An average of 255 illegal alien youths were taken into the custody of the Office of Refugee Resettlement (ORR) every day this month, according to the latest figures the agency provided to Congress. This is the largest number of illegal alien children ever in the care of the federal government. To pay for it, the agency says it will need an additional one or two billion dollars for the next year – above and beyond the $1.2 billion spent in 2016 and proposed for 2017 – depending on how many more arrive. For now, the Secretary of the Department of Health and Human Services (HHS), where ORR resides, is diverting $167 million from other programs to cover the cost of services for these new illegal arrivals through December 9, when the current continuing resolution expires.
An email to congressional staff from Barbara Clark of the HHS legislative liaison office, dated November 28, 2016, stated:
Daily referrals of unaccompanied children averaged 247 over the last seven days, and 255 so far in November. For comparison, referrals averaged 185 per day in November of FY 2016 and 64 per day in November of FY 2015. As of November 27, 2016, the number of children in ORR care is approximately 11,200.
A separate email informed congressional offices of HHS Secretary Burwell's intent to transfer money from other programs to ORR to pay for shelters, health care, schooling, recreation, and other services for the new illegal arrivals, who typically were brought to the border by smugglers paid by their parents, who often are living in the United States illegally. According to CIS Fellow Joe Kolb's recent report, ORR will place these youths with family members or other sponsors, but eventually will lose touch with nearly half of them when they melt into the larger illegal alien population.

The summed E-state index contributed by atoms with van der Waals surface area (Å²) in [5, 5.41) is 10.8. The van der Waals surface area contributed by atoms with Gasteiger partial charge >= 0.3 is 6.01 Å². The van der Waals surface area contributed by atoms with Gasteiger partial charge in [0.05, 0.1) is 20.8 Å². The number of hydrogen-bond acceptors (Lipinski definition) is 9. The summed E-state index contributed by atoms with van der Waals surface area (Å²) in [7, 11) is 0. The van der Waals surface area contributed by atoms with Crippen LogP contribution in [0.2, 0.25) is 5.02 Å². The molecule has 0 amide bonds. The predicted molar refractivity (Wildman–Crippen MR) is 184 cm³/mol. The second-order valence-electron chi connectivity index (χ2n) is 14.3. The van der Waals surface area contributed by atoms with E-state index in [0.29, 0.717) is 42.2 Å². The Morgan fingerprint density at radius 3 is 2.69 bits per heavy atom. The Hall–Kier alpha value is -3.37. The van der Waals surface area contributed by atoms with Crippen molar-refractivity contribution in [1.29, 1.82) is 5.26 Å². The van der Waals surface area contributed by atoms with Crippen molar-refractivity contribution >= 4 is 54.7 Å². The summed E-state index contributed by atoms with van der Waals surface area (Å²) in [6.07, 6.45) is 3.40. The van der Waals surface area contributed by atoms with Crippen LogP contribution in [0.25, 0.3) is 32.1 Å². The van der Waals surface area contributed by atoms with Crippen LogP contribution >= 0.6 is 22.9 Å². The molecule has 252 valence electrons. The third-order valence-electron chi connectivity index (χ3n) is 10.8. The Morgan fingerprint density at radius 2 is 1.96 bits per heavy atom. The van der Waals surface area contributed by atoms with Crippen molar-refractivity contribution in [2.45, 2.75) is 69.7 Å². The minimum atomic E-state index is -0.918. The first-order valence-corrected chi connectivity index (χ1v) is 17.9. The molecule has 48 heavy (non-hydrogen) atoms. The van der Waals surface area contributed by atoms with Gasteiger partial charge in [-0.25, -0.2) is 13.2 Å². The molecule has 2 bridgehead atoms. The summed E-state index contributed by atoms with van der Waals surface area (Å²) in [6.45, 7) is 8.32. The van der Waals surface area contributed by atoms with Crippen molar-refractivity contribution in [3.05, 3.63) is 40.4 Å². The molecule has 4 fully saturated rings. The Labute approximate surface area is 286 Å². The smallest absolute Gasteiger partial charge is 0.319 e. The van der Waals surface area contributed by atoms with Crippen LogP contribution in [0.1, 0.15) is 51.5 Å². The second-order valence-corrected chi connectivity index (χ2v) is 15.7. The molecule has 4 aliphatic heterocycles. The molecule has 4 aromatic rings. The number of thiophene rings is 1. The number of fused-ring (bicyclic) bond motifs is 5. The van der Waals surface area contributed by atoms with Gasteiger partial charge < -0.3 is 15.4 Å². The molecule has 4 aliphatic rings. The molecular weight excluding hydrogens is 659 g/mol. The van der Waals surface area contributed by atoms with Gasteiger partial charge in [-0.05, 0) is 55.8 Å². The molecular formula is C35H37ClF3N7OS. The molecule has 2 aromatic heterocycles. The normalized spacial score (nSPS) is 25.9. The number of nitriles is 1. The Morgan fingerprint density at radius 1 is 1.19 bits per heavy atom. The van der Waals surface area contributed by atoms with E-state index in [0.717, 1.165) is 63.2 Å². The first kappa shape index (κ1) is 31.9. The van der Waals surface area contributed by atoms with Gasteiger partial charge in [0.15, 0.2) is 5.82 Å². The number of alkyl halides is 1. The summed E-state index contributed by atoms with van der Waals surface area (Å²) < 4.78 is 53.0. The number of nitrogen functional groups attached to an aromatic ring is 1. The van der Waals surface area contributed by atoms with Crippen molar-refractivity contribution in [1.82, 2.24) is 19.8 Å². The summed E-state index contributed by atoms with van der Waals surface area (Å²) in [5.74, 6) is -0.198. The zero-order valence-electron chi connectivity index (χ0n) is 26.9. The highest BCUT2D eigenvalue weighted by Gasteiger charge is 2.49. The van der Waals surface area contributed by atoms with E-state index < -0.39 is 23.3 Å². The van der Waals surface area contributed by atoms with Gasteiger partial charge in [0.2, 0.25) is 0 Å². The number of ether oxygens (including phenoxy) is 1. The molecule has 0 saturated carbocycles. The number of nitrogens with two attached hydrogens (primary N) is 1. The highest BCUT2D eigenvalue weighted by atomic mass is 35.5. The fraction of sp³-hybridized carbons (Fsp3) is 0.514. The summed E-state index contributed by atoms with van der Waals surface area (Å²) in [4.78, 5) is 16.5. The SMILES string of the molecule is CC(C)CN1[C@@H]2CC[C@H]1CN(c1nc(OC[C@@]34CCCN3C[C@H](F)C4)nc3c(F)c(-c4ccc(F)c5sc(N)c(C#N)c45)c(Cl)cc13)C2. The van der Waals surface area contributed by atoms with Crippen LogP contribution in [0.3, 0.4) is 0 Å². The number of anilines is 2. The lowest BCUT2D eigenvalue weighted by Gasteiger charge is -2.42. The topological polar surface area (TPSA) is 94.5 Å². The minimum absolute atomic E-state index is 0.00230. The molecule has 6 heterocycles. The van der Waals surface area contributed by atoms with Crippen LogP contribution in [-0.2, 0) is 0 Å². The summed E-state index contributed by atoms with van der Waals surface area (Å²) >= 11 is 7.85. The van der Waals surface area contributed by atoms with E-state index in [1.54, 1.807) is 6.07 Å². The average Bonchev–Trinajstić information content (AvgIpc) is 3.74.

In FY 2016, 59,200 unaccompanied children (UC) were referred to the Office of Refugee Resettlement (ORR) in the Administration for Children and Families (ACF), 25,000 more than in FY 2015. ORR has experienced consistent month over month growth in the number of referrals of nearly nine percent since June 2016. As a result, ORR is currently funding more shelter capacity and has more children in care than ever before in the history of the program. ...
During the first month of the new Fiscal Year, the trend experienced last fiscal year has continued. In October, 7,420 unaccompanied children were referred to ORR's care, the third highest referral month in the program's history. Last month, ORR served more children, with a higher number of shelter beds in operation, than ever before. The total number of children in care is nearly double what it was a year ago – an average of 10,154 in October of FY 2017 versus 5,823 in October of FY 2016.
HHS received $171 million to spend on services for the illegal alien youths through the budget period covered by the current continuing resolution, which expires December 9, 2016. The agency also has a surplus of $90 million leftover from 2016, for a total of $261 million now available.
But they estimate that they will need another $40 to $165 million more just to cover expenses through December 9, so Secretary Burwell has used her authority to transfer the money to ORR from other HHS programs.